Believe it or not, many companies are still spending millions for Super Bowl Sunday advertisements, giving some life to markets and exchange traded funds (ETFs) in the meantime.
The Super Bowl Sunday competition is not necessarily pinned to the two teams, this year the Pittsburgh Steelers and the Arizona Cardinals, rather, there is a while jockeying going on behind the scenes between the advertisers. Rob Walker talks to Kai Ryssdal for Marketplace and says the price begins around $3 million for 30 seconds of air time. This is a lot of money to be dealing with amid the recession, so what gives?
Prices are breaking all-time records and companies know that this is one huge forum, a gathering of million of American families. Advertisers also know that the ad itself isn’t so much the focus, rather the hype both before and after is. Pedigree, Budweiser and the Clydesdales are among the competition. Maybe a key indicator to watch is the way the economy fares now and the impact this will have on 2010’s Superbowl, reports Mark Koba for CNBC News.
Corporate America is still going, as they are making appearances at Superbowl as well, according to one firm selling packages of hotel rooms and services for the game. Bruce Springsteen is the half time entertainment scheduled this year at half time. Wal-Mart (WMT) is one company already trying to get in on the Super Bowl action by cutting prices on HDTVs, says Gina Francolla at CNBC.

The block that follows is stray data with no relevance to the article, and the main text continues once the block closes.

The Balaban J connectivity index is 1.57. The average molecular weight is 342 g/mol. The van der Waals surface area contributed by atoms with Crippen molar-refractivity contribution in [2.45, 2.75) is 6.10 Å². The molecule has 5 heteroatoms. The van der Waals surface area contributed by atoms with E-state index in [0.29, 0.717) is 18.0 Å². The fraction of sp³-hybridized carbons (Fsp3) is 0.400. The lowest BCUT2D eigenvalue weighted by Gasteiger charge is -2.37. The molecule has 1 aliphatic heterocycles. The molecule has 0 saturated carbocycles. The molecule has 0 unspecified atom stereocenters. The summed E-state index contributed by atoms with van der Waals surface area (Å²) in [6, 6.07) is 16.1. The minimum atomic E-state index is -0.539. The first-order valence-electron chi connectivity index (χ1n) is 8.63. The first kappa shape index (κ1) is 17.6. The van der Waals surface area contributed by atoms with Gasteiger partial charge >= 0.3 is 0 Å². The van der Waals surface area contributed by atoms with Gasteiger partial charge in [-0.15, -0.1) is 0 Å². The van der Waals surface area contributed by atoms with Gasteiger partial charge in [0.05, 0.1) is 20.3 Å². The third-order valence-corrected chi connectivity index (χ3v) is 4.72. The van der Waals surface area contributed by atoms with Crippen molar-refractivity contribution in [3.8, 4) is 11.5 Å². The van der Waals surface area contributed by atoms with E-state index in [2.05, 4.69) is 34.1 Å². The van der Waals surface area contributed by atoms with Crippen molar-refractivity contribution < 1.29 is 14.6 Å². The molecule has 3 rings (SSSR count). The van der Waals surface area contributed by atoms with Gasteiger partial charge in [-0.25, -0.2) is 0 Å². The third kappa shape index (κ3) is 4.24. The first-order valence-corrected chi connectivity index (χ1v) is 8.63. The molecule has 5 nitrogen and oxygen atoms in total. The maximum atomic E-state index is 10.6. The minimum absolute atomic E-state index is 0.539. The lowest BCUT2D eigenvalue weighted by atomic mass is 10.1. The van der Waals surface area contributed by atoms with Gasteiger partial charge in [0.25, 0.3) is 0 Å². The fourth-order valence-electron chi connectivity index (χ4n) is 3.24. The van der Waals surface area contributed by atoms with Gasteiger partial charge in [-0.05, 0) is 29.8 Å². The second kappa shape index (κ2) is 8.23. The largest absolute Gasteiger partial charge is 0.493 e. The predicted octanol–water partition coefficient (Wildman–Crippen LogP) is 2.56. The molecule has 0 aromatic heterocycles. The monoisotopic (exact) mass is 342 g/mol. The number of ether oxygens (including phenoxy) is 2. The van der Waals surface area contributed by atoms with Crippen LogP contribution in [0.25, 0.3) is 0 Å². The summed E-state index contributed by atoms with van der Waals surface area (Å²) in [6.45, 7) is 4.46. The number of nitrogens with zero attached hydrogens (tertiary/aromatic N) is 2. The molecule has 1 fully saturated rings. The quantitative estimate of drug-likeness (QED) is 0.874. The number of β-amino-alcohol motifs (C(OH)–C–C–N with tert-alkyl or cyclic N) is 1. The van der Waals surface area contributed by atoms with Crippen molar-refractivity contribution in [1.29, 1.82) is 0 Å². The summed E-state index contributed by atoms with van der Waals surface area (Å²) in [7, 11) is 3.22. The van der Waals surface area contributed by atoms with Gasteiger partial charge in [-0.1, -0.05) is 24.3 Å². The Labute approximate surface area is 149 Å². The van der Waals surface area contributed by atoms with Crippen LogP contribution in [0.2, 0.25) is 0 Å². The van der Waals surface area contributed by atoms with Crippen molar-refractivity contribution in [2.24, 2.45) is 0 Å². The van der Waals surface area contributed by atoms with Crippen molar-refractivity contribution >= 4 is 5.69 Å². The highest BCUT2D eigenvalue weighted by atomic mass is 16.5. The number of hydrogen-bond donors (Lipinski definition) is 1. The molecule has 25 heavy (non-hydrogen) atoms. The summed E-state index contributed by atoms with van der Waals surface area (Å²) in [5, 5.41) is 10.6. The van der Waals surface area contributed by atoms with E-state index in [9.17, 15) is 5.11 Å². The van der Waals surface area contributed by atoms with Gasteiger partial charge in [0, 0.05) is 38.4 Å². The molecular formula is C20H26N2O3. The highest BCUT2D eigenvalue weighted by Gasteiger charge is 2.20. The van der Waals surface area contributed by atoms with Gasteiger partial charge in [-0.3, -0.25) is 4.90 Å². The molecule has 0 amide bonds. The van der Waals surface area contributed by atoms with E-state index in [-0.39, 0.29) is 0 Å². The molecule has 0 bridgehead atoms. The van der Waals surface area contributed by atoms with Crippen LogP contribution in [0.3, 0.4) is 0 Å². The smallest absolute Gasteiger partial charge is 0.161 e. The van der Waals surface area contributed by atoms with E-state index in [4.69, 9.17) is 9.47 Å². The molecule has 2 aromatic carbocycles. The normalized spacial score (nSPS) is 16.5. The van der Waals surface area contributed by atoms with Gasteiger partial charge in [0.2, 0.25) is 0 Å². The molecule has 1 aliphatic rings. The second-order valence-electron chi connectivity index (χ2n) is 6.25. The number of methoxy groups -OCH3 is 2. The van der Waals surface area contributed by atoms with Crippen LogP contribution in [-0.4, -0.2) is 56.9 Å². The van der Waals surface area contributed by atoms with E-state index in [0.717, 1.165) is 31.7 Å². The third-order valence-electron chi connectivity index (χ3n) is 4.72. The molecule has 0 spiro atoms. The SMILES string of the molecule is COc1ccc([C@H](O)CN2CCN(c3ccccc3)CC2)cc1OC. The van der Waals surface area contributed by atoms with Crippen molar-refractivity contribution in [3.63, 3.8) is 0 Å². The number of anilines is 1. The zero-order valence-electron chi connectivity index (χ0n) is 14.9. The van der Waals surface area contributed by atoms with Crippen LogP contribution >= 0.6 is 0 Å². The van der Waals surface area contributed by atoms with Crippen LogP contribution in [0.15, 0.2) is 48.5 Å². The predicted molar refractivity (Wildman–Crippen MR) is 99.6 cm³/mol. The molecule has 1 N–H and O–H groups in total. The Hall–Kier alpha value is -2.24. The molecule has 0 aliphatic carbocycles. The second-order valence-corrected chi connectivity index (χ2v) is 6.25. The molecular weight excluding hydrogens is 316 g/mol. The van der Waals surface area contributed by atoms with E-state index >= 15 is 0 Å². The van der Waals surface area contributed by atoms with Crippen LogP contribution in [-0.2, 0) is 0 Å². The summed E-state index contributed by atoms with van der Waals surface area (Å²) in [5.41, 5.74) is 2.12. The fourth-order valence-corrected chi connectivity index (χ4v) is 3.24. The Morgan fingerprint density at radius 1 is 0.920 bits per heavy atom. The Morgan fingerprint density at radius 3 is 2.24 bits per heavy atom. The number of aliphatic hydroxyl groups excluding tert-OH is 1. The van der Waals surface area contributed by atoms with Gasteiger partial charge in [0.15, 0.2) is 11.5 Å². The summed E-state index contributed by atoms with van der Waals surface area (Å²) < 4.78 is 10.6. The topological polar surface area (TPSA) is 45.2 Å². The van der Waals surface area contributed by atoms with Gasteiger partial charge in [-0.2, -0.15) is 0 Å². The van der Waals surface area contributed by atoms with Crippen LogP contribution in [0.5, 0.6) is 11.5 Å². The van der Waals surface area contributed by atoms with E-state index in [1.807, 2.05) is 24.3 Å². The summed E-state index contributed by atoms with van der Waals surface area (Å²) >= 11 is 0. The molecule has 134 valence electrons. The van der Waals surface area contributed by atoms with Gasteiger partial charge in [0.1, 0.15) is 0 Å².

If consumers bite, it could help the Retail HOLDRs (RTH), which contain 26.9% of Wal-Mart.
And don’t forget the food! If the tradition of stuffing ourselves silly while watching the big game continues, the PowerShares Dynamic Food & Beverage (PBJ) could benefit.
The opinions and forecasts expressed herein are solely those of Tom Lydon, and may not actually come to pass. Information on this site should not be used or construed as an offer to sell, a solicitation of an offer to buy, or a recommendation for any product.